David King: Badminton Player
David King is among the best young badminton talents in the country. In May, the Horsham schoolboy enjoyed his most competitive experience to date, representing the South East in the UK Schools Games in London.
The Games attracted the best sporting talent from across Great Britain, giving young people the chance to experience the thrill of competing in Olympic Park venues. David said: “Badminton England had to pick six boys and six girls in the under 16 age group for the Games and I was one for them. It’s like a mini Olympic campus and the badminton tournament was held in the ExCel where some Olympic events are going to be held.
“It was an amazing experience, the best of my life so far. Everything was done really professionally on four courts, with all the special line technology and scoring and all the players came on to music like a proper international tournament. I won silver in the boy’s single and won bronze in both the boy’s doubles and the mixed doubles. I’m only 14 and it was an under 17 tournament so I was very happy – it was beyond what I was expecting.”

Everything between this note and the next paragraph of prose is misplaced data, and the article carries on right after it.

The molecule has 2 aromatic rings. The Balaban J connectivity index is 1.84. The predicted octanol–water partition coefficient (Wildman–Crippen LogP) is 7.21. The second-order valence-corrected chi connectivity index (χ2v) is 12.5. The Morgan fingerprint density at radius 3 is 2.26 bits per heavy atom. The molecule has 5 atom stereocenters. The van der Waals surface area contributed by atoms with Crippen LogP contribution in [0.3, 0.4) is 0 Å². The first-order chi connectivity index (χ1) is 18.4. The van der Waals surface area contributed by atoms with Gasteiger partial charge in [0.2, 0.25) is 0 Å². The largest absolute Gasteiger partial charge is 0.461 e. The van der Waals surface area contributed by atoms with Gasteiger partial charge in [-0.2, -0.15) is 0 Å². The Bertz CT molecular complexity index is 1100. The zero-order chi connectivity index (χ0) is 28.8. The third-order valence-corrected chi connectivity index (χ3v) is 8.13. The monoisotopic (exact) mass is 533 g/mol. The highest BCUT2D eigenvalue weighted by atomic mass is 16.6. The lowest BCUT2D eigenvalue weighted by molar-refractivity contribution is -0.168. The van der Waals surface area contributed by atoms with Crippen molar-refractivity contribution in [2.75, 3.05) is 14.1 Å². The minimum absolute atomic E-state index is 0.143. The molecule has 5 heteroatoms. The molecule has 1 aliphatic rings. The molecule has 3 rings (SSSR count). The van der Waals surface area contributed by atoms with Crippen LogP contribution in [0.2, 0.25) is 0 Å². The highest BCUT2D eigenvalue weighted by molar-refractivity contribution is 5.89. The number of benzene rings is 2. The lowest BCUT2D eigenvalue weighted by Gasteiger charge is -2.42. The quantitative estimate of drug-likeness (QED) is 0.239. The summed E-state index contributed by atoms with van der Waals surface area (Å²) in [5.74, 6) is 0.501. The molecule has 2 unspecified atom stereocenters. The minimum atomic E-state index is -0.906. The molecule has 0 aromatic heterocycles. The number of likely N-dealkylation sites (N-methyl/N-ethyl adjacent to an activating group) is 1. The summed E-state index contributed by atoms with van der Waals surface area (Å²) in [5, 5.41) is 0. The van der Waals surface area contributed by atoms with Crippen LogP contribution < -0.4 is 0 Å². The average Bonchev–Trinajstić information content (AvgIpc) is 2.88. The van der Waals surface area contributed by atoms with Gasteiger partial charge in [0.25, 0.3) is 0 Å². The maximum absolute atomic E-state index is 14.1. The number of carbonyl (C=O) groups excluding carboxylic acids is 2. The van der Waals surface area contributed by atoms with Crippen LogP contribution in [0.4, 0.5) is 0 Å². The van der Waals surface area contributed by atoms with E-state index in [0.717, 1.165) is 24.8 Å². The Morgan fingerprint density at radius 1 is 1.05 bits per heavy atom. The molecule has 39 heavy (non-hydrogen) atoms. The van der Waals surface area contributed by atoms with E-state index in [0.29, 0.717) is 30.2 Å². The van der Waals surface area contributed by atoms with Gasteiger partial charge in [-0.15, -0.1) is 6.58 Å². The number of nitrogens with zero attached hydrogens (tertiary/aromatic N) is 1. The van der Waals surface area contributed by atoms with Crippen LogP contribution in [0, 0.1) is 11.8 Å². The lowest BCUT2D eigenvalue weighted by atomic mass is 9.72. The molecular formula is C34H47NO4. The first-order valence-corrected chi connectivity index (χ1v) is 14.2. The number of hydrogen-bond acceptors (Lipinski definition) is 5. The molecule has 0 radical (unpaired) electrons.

David, a Tanbridge House School pupil, started playing badminton when he was aged seven, as his mum Julia was a coach at Horsham Arun badminton Club. He picked it up quickly and within a few years was competing at a high level. One of his great badminton memories comes courtesy of one of his teachers at Tanbridge, who challenged David to a match in front of his entire year group when he was 12. David won convincingly!
But his chances of continual improvement were greatly enhanced when the Horsham club became a
Badminton England Performance Centre. Tanya Woodward joined the club as a professional coach and David, along with others, became more focused on the sport.
David now trains for up to nine hours a week, mostly at Horsham but he also trains with a coach in Burgess Hill called Wendy Adams and benefits from England team coaching at High Wycombe once a week. He has high hopes for the future. He has also travelled to tournaments across Europe.
“Next year I move on to under-17 level, which will be a lot harder,” said David. “But I am in that age bracket for two years, so the second year I should be competitive. I want to get into the England senior squad and eventually compete in the Olympics. Great Britain has produced some good players in recent years, mostly in doubles competition, such as Gail Emms and Nathan Robertson.
“I’m not sure whether my strength is singles or doubles, but we’ll see how I develop in the next few years. 2016 may be too soon so I’m looking at 2020 Games. But the problem will be competing against China. There are more people playing badminton in China than there are people in England, so it’ll be tough to beat them!”